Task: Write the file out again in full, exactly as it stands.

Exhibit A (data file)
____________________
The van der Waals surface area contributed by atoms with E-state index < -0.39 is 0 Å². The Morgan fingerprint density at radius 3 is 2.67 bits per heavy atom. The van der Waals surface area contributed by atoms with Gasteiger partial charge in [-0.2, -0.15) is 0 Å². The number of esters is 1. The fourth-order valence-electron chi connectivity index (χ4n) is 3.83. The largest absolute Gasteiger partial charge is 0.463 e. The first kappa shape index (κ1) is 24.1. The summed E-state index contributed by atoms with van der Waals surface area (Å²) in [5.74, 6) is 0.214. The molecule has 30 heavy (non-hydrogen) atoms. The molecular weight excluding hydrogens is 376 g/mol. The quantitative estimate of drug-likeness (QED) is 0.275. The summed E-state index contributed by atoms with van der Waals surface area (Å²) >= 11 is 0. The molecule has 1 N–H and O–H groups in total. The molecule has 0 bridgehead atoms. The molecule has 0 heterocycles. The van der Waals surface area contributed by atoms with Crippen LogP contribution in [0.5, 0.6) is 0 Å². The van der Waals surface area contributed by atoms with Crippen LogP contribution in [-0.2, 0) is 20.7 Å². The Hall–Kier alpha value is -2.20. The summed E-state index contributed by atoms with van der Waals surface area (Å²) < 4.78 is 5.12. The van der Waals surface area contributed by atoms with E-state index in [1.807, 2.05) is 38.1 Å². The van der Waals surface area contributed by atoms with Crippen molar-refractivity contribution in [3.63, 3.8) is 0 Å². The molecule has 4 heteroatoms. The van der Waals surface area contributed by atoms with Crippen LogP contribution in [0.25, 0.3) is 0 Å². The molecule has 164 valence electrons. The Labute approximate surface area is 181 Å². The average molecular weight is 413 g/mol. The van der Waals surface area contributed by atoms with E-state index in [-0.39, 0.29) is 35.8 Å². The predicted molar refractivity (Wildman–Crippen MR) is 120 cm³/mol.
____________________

The van der Waals surface area contributed by atoms with E-state index < -0.39 is 0 Å². The Morgan fingerprint density at radius 3 is 2.67 bits per heavy atom. The van der Waals surface area contributed by atoms with Gasteiger partial charge in [-0.2, -0.15) is 0 Å². The number of esters is 1. The fourth-order valence-electron chi connectivity index (χ4n) is 3.83. The largest absolute Gasteiger partial charge is 0.463 e. The first kappa shape index (κ1) is 24.1. The summed E-state index contributed by atoms with van der Waals surface area (Å²) in [5.74, 6) is 0.214. The molecule has 30 heavy (non-hydrogen) atoms. The molecular weight excluding hydrogens is 376 g/mol. The quantitative estimate of drug-likeness (QED) is 0.275. The summed E-state index contributed by atoms with van der Waals surface area (Å²) >= 11 is 0. The molecule has 1 N–H and O–H groups in total. The molecule has 0 bridgehead atoms. The molecule has 0 heterocycles. The van der Waals surface area contributed by atoms with Crippen LogP contribution in [0.5, 0.6) is 0 Å². The van der Waals surface area contributed by atoms with Crippen LogP contribution in [-0.2, 0) is 20.7 Å². The Hall–Kier alpha value is -2.20. The summed E-state index contributed by atoms with van der Waals surface area (Å²) < 4.78 is 5.12. The van der Waals surface area contributed by atoms with E-state index in [1.807, 2.05) is 38.1 Å². The van der Waals surface area contributed by atoms with Crippen molar-refractivity contribution in [3.63, 3.8) is 0 Å². The molecule has 4 heteroatoms. The van der Waals surface area contributed by atoms with Crippen LogP contribution in [0.25, 0.3) is 0 Å². The molecule has 164 valence electrons. The Labute approximate surface area is 181 Å². The average molecular weight is 413 g/mol. The van der Waals surface area contributed by atoms with E-state index in [-0.39, 0.29) is 35.8 Å². The predicted molar refractivity (Wildman–Crippen MR) is 120 cm³/mol.